and other substances added to foods, to determine their relation to digestion and to health, and to establish the
principles which should guide their use." Unofficially, Wiley hoped to use the table trials as a springboard to enact
widespread food regulation.
Wiley's first target was borax. One of the most common food preservatives in 1902, it tightened up animal proteins,
giving the impression of freshness; consequently, packers often used it to doctor decomposing meat. From October
1902 to July 1903, Wiley's squad ate it with every meal, as was demonstrated by a Christmas menu published by the
Poison Squad's kitchen: "Apple Sauce. Borax. Soup. Borax. Turkey. Borax. Borax. Canned Stringed Beans. Sweet
Potatoes. White Potatoes. Turnips. Borax. Chipped Beef. Cream Gravy. Cranberry Sauce. Celery. Pickles. Rice
Pudding. Milk. Bread and Butter. Tea. Coffee. A Little Borax."
The Poison Squad soon became famous for its borax consumption, and Wiley became popularly known as "Old
Borax." Before long, the group determined that borax did, indeed, cause headaches, stomachaches, and other
digestive painsin addition to imparting an unpleasant flavor to food.
A LEGEND BUILDS
Borax defeated, the poison squad moved on to test other common additives, including sulfuric acid, saltpeter and
formaldehyde. One of their targets, copper sulfate, was especially disturbing: used by food producers to turn canned
peas a bright shade of green, it also caused a host of health woes, including nausea, diarrhea, vomiting, liver damage,
kidney damage, brain damage, and jaundice. Today, it's commonly used as a pesticide.
Even after Wiley's squad managed to demonstrate the negative effects of several additives, he still had to fight
against the powerful food lobby. In fact, the Secretary of Agriculture himself suppressed several of the Poison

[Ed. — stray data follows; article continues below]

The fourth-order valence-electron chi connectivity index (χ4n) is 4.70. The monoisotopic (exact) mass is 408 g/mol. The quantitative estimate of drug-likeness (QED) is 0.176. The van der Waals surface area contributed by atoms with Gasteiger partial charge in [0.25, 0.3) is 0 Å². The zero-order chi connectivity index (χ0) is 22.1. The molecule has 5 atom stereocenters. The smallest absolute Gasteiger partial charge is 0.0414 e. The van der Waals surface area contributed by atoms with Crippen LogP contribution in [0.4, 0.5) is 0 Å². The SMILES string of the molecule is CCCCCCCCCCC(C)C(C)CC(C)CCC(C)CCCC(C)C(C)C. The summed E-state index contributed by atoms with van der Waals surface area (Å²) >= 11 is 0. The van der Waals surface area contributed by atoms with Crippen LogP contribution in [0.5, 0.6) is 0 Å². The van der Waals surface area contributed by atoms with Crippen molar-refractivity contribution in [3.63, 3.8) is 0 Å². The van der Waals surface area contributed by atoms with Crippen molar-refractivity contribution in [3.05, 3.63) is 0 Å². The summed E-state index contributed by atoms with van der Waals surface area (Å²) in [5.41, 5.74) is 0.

Squad's reports; the one on benzoic acid only got out because a staffer misunderstood his orders and sent it out to
print while the Secretary was on vacation.
But while lobbyists could suppress Wiley's findings, they couldn't control newspapers, which breathlessly reported
on the group's menus and members, its poisons and their effects. Afraid that the press might trivialize his efforts,
Wiley tried to stem the tide, instituting a blackout and threatening to fire any member of the squad who leaked
information. This didn't keep stories from appearing in the papers: denied access to facts, reporters printed rumors
and made up elaborate tales. Eventually, Wiley relented, and began to actively publicize the squad. As he later
bragged, "My poison squad laboratory became the most highly advertised boarding-house in the world."
The Poison Squad was also memorialized in songs and advertisements (pdf). The most famous was probably "The
Song of the Pizen (Poison) Squad," by poet S.W. Gillilan, a poem that exaggerated the squad's exploits:
On Prussic acid we break our fast;
we lunch on a morphine stew;
We dine with a matchhead consomme,
drink carbolic acid brew;

Corrosive sublimate tones us up


like laudanum ketchup rare,
While tyro-toxicon condiments
are wholesome as mountain air.
Thus all the "deadlies" we double-dare
to put us beneath the sod;
We're death-immunes and we're proud as proud-Hooray for the Pizen Squad!
Wiley's efforts eventually paid off. On 1906, Congress passed the Meat Inspection Act and the Pure Food and Drug
Act the first federal laws aimed at food regulation. In the process, Wiley also had to cede his bully pulpit to the
biggest bully of them all: Teddy Roosevelt. Although the Pure Food and Drug Act was originally known as "the
Wiley Act," Roosevelt took full credit for its passage, leaving Wiley in the cold.
Even so, Wiley's power grew: the Bureau of Chemistry was charged with enforcing the new law. The Poison Squad
closed up shop in 1907, and Wiley left the Agriculture Department in 1912, moving on to become head of testing
for Good Housekeeping. And if there was some irony in the famed misogynist becoming the public face of one of
America's most prominent women's publications, it was only added to by the fact that, in 1911, he married Anna
Kelton, a suffragette who was literally half his age. By all accounts, the pair led a happy life together: they had two
sons, and were still married when Wiley died on June 30, 1930, on the 24th anniversary of the passage of the Pure
Food and Drug Act. Today, they're buried together in Arlington National Cemetery, a fitting tribute to the man
who is still referred to as "The Father of the FDA."
1. What was the job of the Poison Squad?

2. What opposition did Wiley face to his discoveries?

3. What role did newspapers play in helping Wiley silence his opponents?

What progress was gained by the Pure Food and Drug Act? What had to be sacrificed?